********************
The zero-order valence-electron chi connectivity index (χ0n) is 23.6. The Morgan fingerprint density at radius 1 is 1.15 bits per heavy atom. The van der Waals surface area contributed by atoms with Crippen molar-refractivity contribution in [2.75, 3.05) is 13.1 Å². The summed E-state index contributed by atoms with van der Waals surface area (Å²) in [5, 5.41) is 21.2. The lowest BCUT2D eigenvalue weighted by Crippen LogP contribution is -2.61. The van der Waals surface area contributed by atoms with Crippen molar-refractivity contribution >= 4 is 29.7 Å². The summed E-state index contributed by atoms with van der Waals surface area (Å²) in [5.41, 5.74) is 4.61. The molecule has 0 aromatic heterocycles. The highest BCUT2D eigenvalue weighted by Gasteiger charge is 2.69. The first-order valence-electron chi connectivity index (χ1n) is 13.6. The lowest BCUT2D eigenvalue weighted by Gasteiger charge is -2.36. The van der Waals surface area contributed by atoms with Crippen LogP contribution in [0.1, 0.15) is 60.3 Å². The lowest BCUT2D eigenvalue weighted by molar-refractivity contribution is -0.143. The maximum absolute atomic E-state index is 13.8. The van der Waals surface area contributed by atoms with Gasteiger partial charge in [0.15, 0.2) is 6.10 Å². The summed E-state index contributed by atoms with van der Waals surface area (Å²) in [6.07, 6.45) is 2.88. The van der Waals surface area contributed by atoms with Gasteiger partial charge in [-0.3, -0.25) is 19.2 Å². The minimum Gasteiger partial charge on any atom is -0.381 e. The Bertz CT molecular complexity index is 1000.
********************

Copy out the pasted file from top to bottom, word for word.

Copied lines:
The zero-order valence-electron chi connectivity index (χ0n) is 23.6. The Morgan fingerprint density at radius 1 is 1.15 bits per heavy atom. The van der Waals surface area contributed by atoms with Crippen molar-refractivity contribution in [2.75, 3.05) is 13.1 Å². The summed E-state index contributed by atoms with van der Waals surface area (Å²) in [5, 5.41) is 21.2. The lowest BCUT2D eigenvalue weighted by Crippen LogP contribution is -2.61. The van der Waals surface area contributed by atoms with Crippen molar-refractivity contribution >= 4 is 29.7 Å². The summed E-state index contributed by atoms with van der Waals surface area (Å²) in [5.41, 5.74) is 4.61. The molecule has 0 aromatic heterocycles. The highest BCUT2D eigenvalue weighted by Gasteiger charge is 2.69. The first-order valence-electron chi connectivity index (χ1n) is 13.6. The lowest BCUT2D eigenvalue weighted by Gasteiger charge is -2.36. The van der Waals surface area contributed by atoms with Crippen LogP contribution in [0.1, 0.15) is 60.3 Å². The lowest BCUT2D eigenvalue weighted by molar-refractivity contribution is -0.143. The maximum absolute atomic E-state index is 13.8. The van der Waals surface area contributed by atoms with Gasteiger partial charge in [0.15, 0.2) is 6.10 Å². The summed E-state index contributed by atoms with van der Waals surface area (Å²) in [6.07, 6.45) is 2.88. The van der Waals surface area contributed by atoms with Gasteiger partial charge in [-0.3, -0.25) is 19.2 Å². The minimum Gasteiger partial charge on any atom is -0.381 e. The Bertz CT molecular complexity index is 1000.